Every year, at least 30,000 people — and possibly 10 times that — are infected with the bacterium that causes Lyme disease, most in the Northeast and upper Midwest. Symptoms can include fatigue, joint pain, memory problems and even temporary paralysis. In a small minority of cases, the malaise can persist for many months.
So it’s worrisome that in recent decades, Lyme cases have surged, nearly quadrupling in Michigan and increasing more than tenfold in Virginia. It’s now the “single greatest vector-borne disease in the United States,” Danielle Buttke, an epidemiologist with the National Park Service in Fort Collins, Colo., told me, and it’s “expanding on a really epic scale.”
What’s behind the rise of Lyme? Many wildlife biologists suspect that it is partly driven by an out-of-whack ecosystem.
Lyme disease is transmitted by bites from ticks that carry the Lyme-causing bacterium, Borrelia burgdorferi. Ticks get it from the animals they feed on, primarily mice and chipmunks. And rodents thrive in the fragmented, disturbed landscapes that, thanks to human activity, now characterize large sections of the Northeast.
If humans have inadvertently increased the chances of contracting Lyme disease, the good news is that there’s a potential fix: allow large predators, particularly wolves and cougars, to return.
They would help keep down the number of deer, which, although they don’t carry the Lyme-causing bacterium, probably encourage its transmission.
A largely unsung conservation triumph in the Northeast is the regrowth of its forests. New England has more trees than at any time since the Colonial period. But the forests should have a robust understory — grasses, shrubs and other plants. In the Northeast, abundant deer have depleted this ground cover. Taal Levi, a biologist at Oregon State University, speculates that the diminished understory has limited the recovery of some small predators from the weasel family that hunt rodents. Dr. Levi suspects that more deer may have meant fewer rodent hunters, and more rodents.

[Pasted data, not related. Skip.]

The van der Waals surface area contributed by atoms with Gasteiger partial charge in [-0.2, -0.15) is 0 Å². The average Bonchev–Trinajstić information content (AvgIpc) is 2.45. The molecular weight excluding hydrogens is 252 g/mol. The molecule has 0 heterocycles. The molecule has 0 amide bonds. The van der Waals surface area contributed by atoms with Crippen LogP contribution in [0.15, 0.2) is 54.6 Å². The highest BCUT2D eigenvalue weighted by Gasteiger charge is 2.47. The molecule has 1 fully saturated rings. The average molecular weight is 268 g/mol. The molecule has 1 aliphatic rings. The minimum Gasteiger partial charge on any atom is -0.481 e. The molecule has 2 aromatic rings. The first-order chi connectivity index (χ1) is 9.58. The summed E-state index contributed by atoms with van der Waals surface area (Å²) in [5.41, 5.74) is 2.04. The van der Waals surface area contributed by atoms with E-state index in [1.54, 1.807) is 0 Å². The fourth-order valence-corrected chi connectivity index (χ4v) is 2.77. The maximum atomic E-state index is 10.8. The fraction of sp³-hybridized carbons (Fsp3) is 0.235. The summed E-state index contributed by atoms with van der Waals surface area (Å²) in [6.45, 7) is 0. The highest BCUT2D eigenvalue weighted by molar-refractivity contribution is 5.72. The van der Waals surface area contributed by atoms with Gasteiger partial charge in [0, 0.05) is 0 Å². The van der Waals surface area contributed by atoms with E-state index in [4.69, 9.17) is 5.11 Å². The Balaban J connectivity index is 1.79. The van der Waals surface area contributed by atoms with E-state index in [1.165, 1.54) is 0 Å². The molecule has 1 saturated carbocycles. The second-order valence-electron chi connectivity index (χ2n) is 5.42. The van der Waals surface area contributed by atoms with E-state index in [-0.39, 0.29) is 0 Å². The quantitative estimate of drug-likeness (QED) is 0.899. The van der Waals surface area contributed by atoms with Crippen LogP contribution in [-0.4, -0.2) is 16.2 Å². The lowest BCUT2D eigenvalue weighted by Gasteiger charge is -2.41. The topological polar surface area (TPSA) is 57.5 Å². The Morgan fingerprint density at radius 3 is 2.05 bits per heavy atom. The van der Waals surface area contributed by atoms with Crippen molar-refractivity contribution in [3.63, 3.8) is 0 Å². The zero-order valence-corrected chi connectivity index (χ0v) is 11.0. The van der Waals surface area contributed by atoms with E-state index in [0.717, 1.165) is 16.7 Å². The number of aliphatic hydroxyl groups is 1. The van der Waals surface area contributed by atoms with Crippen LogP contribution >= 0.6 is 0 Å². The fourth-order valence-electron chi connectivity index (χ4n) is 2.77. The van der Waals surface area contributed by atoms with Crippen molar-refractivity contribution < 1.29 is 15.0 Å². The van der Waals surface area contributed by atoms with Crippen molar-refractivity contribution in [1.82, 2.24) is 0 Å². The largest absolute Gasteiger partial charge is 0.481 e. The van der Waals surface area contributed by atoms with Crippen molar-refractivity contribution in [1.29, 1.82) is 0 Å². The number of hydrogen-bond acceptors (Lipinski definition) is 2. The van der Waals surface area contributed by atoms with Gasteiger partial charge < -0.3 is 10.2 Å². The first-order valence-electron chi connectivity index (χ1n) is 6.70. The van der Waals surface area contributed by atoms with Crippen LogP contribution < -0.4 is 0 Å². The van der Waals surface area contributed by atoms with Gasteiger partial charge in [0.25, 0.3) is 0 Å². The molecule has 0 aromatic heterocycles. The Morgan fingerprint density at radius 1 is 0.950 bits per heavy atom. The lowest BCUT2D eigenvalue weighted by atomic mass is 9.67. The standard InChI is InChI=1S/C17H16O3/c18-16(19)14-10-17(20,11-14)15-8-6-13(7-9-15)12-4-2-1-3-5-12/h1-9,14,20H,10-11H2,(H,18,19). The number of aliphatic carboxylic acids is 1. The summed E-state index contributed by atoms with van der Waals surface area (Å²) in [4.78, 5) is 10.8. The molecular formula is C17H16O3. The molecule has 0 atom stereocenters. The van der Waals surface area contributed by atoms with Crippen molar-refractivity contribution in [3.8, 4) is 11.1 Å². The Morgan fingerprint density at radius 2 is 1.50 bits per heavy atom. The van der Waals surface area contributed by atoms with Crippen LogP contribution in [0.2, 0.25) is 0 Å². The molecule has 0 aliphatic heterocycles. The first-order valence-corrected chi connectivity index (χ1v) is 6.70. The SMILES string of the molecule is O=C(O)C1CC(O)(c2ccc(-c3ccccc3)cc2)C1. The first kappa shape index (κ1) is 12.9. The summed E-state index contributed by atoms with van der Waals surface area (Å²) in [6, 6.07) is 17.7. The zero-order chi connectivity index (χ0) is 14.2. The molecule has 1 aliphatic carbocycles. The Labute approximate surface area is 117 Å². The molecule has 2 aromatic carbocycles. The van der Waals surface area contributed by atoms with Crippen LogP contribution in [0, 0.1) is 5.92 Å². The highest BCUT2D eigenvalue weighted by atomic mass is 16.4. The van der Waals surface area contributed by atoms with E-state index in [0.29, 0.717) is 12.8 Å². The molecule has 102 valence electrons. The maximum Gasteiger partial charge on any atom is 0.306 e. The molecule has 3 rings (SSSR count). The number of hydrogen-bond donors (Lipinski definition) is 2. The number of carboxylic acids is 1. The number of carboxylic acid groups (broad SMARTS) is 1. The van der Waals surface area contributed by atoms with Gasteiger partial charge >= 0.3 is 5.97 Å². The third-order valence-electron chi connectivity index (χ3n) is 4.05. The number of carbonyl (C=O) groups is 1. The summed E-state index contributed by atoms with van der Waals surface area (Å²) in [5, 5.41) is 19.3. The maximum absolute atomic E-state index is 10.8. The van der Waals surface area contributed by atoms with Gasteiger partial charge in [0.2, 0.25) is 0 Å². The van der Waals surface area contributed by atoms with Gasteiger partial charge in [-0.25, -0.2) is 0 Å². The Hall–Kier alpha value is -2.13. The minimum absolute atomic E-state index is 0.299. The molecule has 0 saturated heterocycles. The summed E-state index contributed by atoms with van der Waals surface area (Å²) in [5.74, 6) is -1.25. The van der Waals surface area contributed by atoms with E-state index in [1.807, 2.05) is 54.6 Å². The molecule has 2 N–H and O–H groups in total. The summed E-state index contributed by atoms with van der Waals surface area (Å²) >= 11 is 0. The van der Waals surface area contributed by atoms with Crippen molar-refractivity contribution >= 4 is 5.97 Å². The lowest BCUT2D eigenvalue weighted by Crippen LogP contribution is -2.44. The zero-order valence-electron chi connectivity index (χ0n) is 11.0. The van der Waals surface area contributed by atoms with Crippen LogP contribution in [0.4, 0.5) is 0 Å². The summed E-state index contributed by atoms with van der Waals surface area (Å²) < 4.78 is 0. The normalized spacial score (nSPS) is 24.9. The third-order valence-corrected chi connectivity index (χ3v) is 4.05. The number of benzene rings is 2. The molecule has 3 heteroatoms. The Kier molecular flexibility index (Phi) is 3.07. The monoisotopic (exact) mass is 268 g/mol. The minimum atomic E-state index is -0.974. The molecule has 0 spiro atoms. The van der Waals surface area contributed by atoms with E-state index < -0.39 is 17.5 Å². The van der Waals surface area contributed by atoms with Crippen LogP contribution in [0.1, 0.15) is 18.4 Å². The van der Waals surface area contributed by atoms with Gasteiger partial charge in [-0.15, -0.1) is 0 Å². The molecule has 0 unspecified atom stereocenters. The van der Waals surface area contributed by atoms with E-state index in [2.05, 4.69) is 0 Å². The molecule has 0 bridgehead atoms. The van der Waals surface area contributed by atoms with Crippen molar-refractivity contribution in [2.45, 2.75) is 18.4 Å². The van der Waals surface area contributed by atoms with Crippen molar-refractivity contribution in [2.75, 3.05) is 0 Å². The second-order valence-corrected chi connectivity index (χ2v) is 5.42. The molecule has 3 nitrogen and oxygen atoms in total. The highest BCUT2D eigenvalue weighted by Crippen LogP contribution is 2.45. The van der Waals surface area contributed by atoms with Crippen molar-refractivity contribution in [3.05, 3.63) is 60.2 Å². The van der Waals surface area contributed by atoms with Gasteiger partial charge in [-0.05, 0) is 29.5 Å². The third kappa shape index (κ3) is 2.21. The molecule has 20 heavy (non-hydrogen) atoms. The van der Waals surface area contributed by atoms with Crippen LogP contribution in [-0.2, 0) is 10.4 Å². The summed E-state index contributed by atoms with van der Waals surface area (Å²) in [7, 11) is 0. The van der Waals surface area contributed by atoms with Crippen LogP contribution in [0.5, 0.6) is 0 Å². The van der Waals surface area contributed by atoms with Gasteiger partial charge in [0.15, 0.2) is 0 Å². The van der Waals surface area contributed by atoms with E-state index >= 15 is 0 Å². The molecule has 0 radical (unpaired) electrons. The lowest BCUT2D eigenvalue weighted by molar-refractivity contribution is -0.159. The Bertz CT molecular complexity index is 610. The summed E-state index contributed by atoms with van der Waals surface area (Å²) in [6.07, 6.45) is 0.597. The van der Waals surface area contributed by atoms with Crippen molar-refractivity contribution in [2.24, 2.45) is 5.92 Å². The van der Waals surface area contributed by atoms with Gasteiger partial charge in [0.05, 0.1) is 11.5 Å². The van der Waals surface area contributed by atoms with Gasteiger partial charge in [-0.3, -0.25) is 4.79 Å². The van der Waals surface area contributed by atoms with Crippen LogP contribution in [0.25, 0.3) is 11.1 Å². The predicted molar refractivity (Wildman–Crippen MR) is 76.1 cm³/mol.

Wolves and cougars may also control one predator that has settled in the Northeast over the past century — and that counterintuitively may have worsened the Lyme problem. The coywolf, as it’s sometimes called, is a hybrid coyote that’s one-quarter wolf, two-thirds Western coyote and also part dog. Dr. Levi thinks that this Eastern coyote has exacerbated the Lyme problem by killing or scaring off another rodent predator — the fox — without reducing the deer population.
As with much of ecology, these connections are hypothetical. And predators are not the only important factor; overall diversity matters, too. Consider the fastidious opossum, which, because it grooms obsessively and is expert at removing ticks, functions as a tick death trap. More opossums in the ecosystem might mean fewer ticks, reducing the chance of getting bitten by one that carries Lyme.
But there is evidence to support the predator theory. On California’s Channel Islands, off the coast of Santa Barbara, scientists found that, once variation in rainfall and island size was accounted for, those islands with the greatest number of predator species had the lowest prevalence of hantavirus, a nasty rodent-borne disease that kills 36 percent of the people it infects. “Predators can really regulate infectious disease, and actually protect us,” Dr. Buttke said.